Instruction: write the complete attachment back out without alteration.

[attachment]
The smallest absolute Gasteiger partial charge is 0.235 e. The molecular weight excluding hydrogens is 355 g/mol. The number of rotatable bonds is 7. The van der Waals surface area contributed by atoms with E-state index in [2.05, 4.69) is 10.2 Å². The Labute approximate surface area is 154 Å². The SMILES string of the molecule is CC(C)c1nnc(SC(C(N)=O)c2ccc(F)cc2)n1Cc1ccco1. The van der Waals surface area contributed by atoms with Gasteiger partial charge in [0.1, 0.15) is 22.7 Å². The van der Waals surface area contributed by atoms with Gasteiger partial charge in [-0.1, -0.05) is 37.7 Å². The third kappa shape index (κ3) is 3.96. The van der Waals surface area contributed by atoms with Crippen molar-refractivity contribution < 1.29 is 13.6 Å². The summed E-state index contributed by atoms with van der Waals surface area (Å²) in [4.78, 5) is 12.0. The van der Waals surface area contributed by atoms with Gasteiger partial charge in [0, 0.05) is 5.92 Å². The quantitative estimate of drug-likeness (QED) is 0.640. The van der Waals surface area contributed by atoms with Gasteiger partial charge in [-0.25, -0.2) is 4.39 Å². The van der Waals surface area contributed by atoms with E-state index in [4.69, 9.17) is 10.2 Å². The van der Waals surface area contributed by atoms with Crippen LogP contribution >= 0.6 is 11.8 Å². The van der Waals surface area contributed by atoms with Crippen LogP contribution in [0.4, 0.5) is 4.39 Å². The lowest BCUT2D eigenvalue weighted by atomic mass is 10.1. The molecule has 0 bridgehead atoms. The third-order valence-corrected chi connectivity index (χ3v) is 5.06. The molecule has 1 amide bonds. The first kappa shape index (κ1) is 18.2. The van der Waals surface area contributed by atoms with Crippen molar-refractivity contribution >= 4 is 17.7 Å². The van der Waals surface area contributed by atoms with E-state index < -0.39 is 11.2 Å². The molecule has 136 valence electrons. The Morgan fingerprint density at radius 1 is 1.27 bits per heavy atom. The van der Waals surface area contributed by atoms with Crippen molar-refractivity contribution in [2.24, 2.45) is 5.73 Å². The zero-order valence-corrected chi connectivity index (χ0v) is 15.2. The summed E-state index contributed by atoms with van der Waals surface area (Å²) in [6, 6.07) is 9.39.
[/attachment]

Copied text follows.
The smallest absolute Gasteiger partial charge is 0.235 e. The molecular weight excluding hydrogens is 355 g/mol. The number of rotatable bonds is 7. The van der Waals surface area contributed by atoms with E-state index in [2.05, 4.69) is 10.2 Å². The Labute approximate surface area is 154 Å². The SMILES string of the molecule is CC(C)c1nnc(SC(C(N)=O)c2ccc(F)cc2)n1Cc1ccco1. The van der Waals surface area contributed by atoms with Gasteiger partial charge in [0.1, 0.15) is 22.7 Å². The van der Waals surface area contributed by atoms with Gasteiger partial charge in [-0.1, -0.05) is 37.7 Å². The third kappa shape index (κ3) is 3.96. The van der Waals surface area contributed by atoms with Crippen molar-refractivity contribution < 1.29 is 13.6 Å². The summed E-state index contributed by atoms with van der Waals surface area (Å²) in [4.78, 5) is 12.0. The van der Waals surface area contributed by atoms with Gasteiger partial charge in [0, 0.05) is 5.92 Å². The quantitative estimate of drug-likeness (QED) is 0.640. The van der Waals surface area contributed by atoms with Gasteiger partial charge in [-0.25, -0.2) is 4.39 Å². The van der Waals surface area contributed by atoms with E-state index in [4.69, 9.17) is 10.2 Å². The van der Waals surface area contributed by atoms with Crippen LogP contribution >= 0.6 is 11.8 Å². The van der Waals surface area contributed by atoms with Crippen LogP contribution in [0.4, 0.5) is 4.39 Å². The lowest BCUT2D eigenvalue weighted by atomic mass is 10.1. The molecule has 0 bridgehead atoms. The third-order valence-corrected chi connectivity index (χ3v) is 5.06. The molecule has 1 amide bonds. The first kappa shape index (κ1) is 18.2. The van der Waals surface area contributed by atoms with Crippen molar-refractivity contribution >= 4 is 17.7 Å². The van der Waals surface area contributed by atoms with E-state index < -0.39 is 11.2 Å². The molecule has 136 valence electrons. The Morgan fingerprint density at radius 1 is 1.27 bits per heavy atom. The van der Waals surface area contributed by atoms with Crippen molar-refractivity contribution in [2.24, 2.45) is 5.73 Å². The zero-order valence-corrected chi connectivity index (χ0v) is 15.2. The summed E-state index contributed by atoms with van der Waals surface area (Å²) in [6, 6.07) is 9.39.